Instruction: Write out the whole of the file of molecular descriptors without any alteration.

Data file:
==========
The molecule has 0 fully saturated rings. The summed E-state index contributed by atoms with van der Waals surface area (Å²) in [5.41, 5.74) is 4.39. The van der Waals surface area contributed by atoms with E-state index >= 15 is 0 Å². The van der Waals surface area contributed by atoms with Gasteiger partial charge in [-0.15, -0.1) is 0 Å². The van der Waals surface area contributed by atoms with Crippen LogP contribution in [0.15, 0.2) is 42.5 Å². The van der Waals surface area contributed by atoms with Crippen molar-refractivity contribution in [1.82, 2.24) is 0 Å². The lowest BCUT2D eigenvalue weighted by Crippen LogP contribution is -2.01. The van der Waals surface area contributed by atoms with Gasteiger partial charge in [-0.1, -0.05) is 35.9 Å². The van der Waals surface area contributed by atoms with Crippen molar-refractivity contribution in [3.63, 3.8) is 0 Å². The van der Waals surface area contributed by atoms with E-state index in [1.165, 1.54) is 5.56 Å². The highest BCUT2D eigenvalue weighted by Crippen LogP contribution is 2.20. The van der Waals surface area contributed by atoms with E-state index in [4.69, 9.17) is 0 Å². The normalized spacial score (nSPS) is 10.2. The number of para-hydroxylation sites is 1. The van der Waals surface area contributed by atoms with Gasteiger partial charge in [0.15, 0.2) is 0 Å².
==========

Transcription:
The molecule has 0 fully saturated rings. The summed E-state index contributed by atoms with van der Waals surface area (Å²) in [5.41, 5.74) is 4.39. The van der Waals surface area contributed by atoms with E-state index >= 15 is 0 Å². The van der Waals surface area contributed by atoms with Gasteiger partial charge in [-0.15, -0.1) is 0 Å². The van der Waals surface area contributed by atoms with Crippen LogP contribution in [0.15, 0.2) is 42.5 Å². The van der Waals surface area contributed by atoms with Crippen molar-refractivity contribution in [1.82, 2.24) is 0 Å². The lowest BCUT2D eigenvalue weighted by Crippen LogP contribution is -2.01. The van der Waals surface area contributed by atoms with Gasteiger partial charge in [-0.1, -0.05) is 35.9 Å². The van der Waals surface area contributed by atoms with Crippen molar-refractivity contribution in [3.63, 3.8) is 0 Å². The van der Waals surface area contributed by atoms with E-state index in [1.165, 1.54) is 5.56 Å². The highest BCUT2D eigenvalue weighted by Crippen LogP contribution is 2.20. The van der Waals surface area contributed by atoms with E-state index in [4.69, 9.17) is 0 Å². The normalized spacial score (nSPS) is 10.2. The number of para-hydroxylation sites is 1. The van der Waals surface area contributed by atoms with Gasteiger partial charge in [0.15, 0.2) is 0 Å².